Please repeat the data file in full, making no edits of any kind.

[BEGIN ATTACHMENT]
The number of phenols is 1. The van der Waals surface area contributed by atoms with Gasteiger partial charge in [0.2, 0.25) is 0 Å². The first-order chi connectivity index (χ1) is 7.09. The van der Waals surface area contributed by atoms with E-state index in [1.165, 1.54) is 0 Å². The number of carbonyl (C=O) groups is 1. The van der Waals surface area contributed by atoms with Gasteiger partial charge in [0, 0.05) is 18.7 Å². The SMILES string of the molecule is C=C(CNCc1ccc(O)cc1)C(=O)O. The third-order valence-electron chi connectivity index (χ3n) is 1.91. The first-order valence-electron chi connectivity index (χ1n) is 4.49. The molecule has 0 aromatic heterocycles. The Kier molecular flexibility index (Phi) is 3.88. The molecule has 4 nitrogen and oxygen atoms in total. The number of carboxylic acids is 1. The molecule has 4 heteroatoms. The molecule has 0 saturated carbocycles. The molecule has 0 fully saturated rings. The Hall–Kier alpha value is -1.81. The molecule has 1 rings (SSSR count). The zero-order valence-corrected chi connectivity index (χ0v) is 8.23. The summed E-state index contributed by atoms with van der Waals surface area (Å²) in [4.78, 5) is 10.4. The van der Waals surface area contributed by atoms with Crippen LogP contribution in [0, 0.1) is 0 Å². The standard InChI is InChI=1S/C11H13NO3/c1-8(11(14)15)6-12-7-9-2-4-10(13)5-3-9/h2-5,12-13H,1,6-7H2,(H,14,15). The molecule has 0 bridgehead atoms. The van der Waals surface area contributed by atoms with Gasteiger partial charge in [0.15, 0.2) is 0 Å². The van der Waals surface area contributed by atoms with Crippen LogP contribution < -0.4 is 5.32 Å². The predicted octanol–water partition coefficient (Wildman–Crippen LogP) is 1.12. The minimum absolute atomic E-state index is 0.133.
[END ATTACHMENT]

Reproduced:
The number of phenols is 1. The van der Waals surface area contributed by atoms with Gasteiger partial charge in [0.2, 0.25) is 0 Å². The first-order chi connectivity index (χ1) is 7.09. The van der Waals surface area contributed by atoms with E-state index in [1.165, 1.54) is 0 Å². The number of carbonyl (C=O) groups is 1. The van der Waals surface area contributed by atoms with Gasteiger partial charge in [0, 0.05) is 18.7 Å². The SMILES string of the molecule is C=C(CNCc1ccc(O)cc1)C(=O)O. The third-order valence-electron chi connectivity index (χ3n) is 1.91. The first-order valence-electron chi connectivity index (χ1n) is 4.49. The molecule has 0 aromatic heterocycles. The Kier molecular flexibility index (Phi) is 3.88. The molecule has 4 nitrogen and oxygen atoms in total. The number of carboxylic acids is 1. The molecule has 4 heteroatoms. The molecule has 0 saturated carbocycles. The molecule has 0 fully saturated rings. The Hall–Kier alpha value is -1.81. The molecule has 1 rings (SSSR count). The zero-order valence-corrected chi connectivity index (χ0v) is 8.23. The summed E-state index contributed by atoms with van der Waals surface area (Å²) in [4.78, 5) is 10.4. The van der Waals surface area contributed by atoms with Crippen LogP contribution in [0, 0.1) is 0 Å². The standard InChI is InChI=1S/C11H13NO3/c1-8(11(14)15)6-12-7-9-2-4-10(13)5-3-9/h2-5,12-13H,1,6-7H2,(H,14,15). The molecule has 0 bridgehead atoms. The van der Waals surface area contributed by atoms with Gasteiger partial charge in [0.15, 0.2) is 0 Å². The van der Waals surface area contributed by atoms with Crippen LogP contribution < -0.4 is 5.32 Å². The predicted octanol–water partition coefficient (Wildman–Crippen LogP) is 1.12. The minimum absolute atomic E-state index is 0.133.